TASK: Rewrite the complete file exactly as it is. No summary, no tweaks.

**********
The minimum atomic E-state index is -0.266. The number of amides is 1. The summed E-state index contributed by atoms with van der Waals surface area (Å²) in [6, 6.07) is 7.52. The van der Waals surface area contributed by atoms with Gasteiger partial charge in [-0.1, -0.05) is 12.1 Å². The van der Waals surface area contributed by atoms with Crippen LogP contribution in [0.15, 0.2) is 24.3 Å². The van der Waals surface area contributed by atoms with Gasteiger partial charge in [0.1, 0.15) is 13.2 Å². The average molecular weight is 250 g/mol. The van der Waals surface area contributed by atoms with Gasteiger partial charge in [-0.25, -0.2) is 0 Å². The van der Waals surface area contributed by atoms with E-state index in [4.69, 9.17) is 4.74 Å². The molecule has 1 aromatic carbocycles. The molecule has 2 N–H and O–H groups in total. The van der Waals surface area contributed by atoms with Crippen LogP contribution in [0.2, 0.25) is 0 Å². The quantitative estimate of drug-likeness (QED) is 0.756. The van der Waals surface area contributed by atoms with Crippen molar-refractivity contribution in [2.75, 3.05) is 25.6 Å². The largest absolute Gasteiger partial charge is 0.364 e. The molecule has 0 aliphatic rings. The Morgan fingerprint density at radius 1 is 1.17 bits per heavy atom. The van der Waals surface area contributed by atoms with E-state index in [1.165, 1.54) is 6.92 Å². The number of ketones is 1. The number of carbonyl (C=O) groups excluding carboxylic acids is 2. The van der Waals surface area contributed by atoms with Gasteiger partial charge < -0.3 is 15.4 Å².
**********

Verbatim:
The minimum atomic E-state index is -0.266. The number of amides is 1. The summed E-state index contributed by atoms with van der Waals surface area (Å²) in [6, 6.07) is 7.52. The van der Waals surface area contributed by atoms with Gasteiger partial charge in [-0.1, -0.05) is 12.1 Å². The van der Waals surface area contributed by atoms with Crippen LogP contribution in [0.15, 0.2) is 24.3 Å². The van der Waals surface area contributed by atoms with Gasteiger partial charge in [0.1, 0.15) is 13.2 Å². The average molecular weight is 250 g/mol. The van der Waals surface area contributed by atoms with Gasteiger partial charge in [-0.25, -0.2) is 0 Å². The van der Waals surface area contributed by atoms with E-state index in [4.69, 9.17) is 4.74 Å². The molecule has 1 aromatic carbocycles. The molecule has 2 N–H and O–H groups in total. The van der Waals surface area contributed by atoms with Crippen LogP contribution in [0.2, 0.25) is 0 Å². The quantitative estimate of drug-likeness (QED) is 0.756. The van der Waals surface area contributed by atoms with Crippen molar-refractivity contribution in [2.75, 3.05) is 25.6 Å². The largest absolute Gasteiger partial charge is 0.364 e. The molecule has 0 aliphatic rings. The Morgan fingerprint density at radius 1 is 1.17 bits per heavy atom. The van der Waals surface area contributed by atoms with E-state index in [1.165, 1.54) is 6.92 Å². The number of ketones is 1. The number of carbonyl (C=O) groups excluding carboxylic acids is 2. The van der Waals surface area contributed by atoms with Gasteiger partial charge < -0.3 is 15.4 Å².